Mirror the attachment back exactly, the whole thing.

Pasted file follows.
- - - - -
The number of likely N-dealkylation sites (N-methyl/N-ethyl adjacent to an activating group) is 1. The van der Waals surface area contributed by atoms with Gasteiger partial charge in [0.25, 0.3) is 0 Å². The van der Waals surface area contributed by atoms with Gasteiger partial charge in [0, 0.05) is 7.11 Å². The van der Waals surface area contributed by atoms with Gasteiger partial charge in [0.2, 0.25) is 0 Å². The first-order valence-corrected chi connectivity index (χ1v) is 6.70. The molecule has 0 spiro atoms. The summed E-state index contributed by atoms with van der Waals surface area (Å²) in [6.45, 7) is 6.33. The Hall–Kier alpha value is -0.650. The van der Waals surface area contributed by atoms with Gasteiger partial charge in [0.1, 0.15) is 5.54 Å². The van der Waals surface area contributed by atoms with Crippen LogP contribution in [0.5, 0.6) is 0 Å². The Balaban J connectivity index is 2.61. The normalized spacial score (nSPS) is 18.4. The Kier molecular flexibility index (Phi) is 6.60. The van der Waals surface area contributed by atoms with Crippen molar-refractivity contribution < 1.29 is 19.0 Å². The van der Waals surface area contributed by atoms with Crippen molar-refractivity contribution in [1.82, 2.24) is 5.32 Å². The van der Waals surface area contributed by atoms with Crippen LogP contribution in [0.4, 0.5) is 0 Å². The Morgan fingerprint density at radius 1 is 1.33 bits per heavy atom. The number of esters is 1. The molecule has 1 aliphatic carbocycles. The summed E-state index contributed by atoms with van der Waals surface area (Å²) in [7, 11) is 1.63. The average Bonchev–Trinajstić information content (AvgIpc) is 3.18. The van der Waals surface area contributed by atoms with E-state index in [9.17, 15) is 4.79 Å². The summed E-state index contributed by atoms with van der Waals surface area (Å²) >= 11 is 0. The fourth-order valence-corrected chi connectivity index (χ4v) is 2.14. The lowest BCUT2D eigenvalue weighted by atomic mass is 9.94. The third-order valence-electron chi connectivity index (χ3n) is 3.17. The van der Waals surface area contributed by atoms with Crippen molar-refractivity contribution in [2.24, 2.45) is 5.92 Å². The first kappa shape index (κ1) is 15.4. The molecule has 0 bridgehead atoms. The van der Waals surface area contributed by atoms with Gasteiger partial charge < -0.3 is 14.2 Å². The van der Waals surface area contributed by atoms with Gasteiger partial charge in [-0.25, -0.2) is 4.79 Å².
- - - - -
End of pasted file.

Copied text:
The number of likely N-dealkylation sites (N-methyl/N-ethyl adjacent to an activating group) is 1. The van der Waals surface area contributed by atoms with Gasteiger partial charge in [0.25, 0.3) is 0 Å². The van der Waals surface area contributed by atoms with Gasteiger partial charge in [0, 0.05) is 7.11 Å². The van der Waals surface area contributed by atoms with Gasteiger partial charge in [0.2, 0.25) is 0 Å². The first-order valence-corrected chi connectivity index (χ1v) is 6.70. The molecule has 0 spiro atoms. The summed E-state index contributed by atoms with van der Waals surface area (Å²) in [6.45, 7) is 6.33. The Hall–Kier alpha value is -0.650. The van der Waals surface area contributed by atoms with Gasteiger partial charge in [0.1, 0.15) is 5.54 Å². The van der Waals surface area contributed by atoms with Crippen LogP contribution in [0.5, 0.6) is 0 Å². The Balaban J connectivity index is 2.61. The normalized spacial score (nSPS) is 18.4. The Kier molecular flexibility index (Phi) is 6.60. The van der Waals surface area contributed by atoms with Crippen molar-refractivity contribution < 1.29 is 19.0 Å². The van der Waals surface area contributed by atoms with Crippen molar-refractivity contribution in [1.82, 2.24) is 5.32 Å². The van der Waals surface area contributed by atoms with Crippen LogP contribution in [0.4, 0.5) is 0 Å². The Morgan fingerprint density at radius 1 is 1.33 bits per heavy atom. The number of esters is 1. The molecule has 1 aliphatic carbocycles. The summed E-state index contributed by atoms with van der Waals surface area (Å²) in [7, 11) is 1.63. The average Bonchev–Trinajstić information content (AvgIpc) is 3.18. The van der Waals surface area contributed by atoms with E-state index in [9.17, 15) is 4.79 Å². The summed E-state index contributed by atoms with van der Waals surface area (Å²) >= 11 is 0. The fourth-order valence-corrected chi connectivity index (χ4v) is 2.14. The lowest BCUT2D eigenvalue weighted by atomic mass is 9.94. The third-order valence-electron chi connectivity index (χ3n) is 3.17. The van der Waals surface area contributed by atoms with Crippen molar-refractivity contribution in [2.24, 2.45) is 5.92 Å². The first kappa shape index (κ1) is 15.4. The molecule has 0 bridgehead atoms. The van der Waals surface area contributed by atoms with Gasteiger partial charge < -0.3 is 14.2 Å². The van der Waals surface area contributed by atoms with Gasteiger partial charge in [-0.25, -0.2) is 4.79 Å².